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The Top 5 Geopolitical Risks for 2016

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It’s been a jarring start to the year, with a spat between Saudi Arabia and Iran and plunging financial markets in China. But the Eurasia Group, the political-risk consultancy I founded and oversee, believes the top risk for 2016 centers on the erosion of a relationship that has been a cornerstone of global stability.


The transatlantic partnership has been the world’s most important alliance for nearly 70 years, but it’s now weaker and less relevant than at any point in decades. The U.S. no longer plays a decisive role in addressing any of Europe’s top priorities. Russia’s continuing intervention in Ukraine and the conflict in Syria will expose transatlantic divisions. As U.S. and European paths diverge, there will be no one to play international firefighter–and global conflicts, particularly in the Middle East, will be left to rage.


In 2016, a core conflict will emerge between open Europe and closed Europe–and the combination of inequality, refugees, terrorism and grassroots politics will pose an unprecedented challenge to the principles on which the E.U. was founded. Europe’s open borders will face particular pressure, while there is a very real risk that Britain could choose to leave the E.U. Europe’s economics will hold together in 2016, but its broader meaning and social fabric will not.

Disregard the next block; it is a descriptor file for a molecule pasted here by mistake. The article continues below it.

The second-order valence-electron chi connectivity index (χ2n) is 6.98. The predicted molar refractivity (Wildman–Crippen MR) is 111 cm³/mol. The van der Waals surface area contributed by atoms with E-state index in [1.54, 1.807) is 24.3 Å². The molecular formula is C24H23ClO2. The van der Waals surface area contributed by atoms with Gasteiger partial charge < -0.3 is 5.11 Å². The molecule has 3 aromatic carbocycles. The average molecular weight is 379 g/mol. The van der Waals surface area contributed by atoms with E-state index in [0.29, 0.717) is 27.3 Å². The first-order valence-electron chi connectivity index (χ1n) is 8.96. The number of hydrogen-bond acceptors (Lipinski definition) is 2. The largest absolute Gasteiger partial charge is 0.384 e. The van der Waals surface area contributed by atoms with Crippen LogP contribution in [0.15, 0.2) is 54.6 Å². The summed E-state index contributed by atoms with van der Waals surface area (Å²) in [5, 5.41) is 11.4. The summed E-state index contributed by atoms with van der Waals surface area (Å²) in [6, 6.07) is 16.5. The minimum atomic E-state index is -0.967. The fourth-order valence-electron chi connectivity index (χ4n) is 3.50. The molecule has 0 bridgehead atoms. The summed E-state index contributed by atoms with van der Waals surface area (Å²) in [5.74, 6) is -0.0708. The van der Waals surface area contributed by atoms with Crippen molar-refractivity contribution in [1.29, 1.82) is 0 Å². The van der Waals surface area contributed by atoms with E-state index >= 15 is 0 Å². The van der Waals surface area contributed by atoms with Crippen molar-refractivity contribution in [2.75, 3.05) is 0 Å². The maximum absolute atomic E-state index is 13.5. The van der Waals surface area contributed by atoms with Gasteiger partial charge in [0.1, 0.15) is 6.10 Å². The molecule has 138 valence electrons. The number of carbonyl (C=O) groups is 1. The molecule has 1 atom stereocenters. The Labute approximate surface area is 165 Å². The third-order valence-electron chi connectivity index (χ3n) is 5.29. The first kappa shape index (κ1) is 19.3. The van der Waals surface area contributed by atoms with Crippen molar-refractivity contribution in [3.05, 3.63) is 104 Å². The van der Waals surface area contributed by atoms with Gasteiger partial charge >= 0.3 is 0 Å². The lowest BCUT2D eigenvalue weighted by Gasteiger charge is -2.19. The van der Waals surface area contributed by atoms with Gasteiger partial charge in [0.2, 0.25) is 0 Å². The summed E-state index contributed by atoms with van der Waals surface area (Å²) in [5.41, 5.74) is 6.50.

Never has a country at China’s modest level of economic and political development left such a vast footprint. It is the only country of scale today with a real global economic strategy. The recognition in 2016 that China is both the most important and the most uncertain driver of a series of global outcomes will increasingly unnerve other international players who aren’t ready for it, don’t understand or agree with Chinese priorities and won’t know how to respond to the change.


The Islamic State of Iraq and Greater Syria is the world’s most powerful terrorist organization, with followers and imitators in places from Nigeria to the Philippines. But the international response to its rise has been inadequate, misdirected and at cross-purposes. For 2016, this problem will prove unfixable, and ISIS and other terrorist organizations friendly to its aims will take advantage of that. The most vulnerable states will remain those whom ISIS has explicit reasons to target–France, Russia, Turkey, Saudi Arabia and the U.S.–and those with the largest numbers of unintegrated Sunni Muslims, like Iraq and Lebanon.


The Saudi kingdom faces a growing risk of instability this year, and its increasing geopolitical isolation will lead it to act more aggressively across the Middle East–as we have already seen this month. The threat of discord within the Saudi royal family is on the rise, and a scenario of open conflict–unthinkable before King Salman’s January 2015 ascension–has become entirely realistic. The key source of external Saudi anxiety is Iran, its regional rival, soon to be free of sanctions. Now that Iran has responded with open hostility to the Saudi execution of a top Shi’ite cleric, we can expect an intensification of their proxy conflicts in Syria, Yemen and elsewhere in the region.

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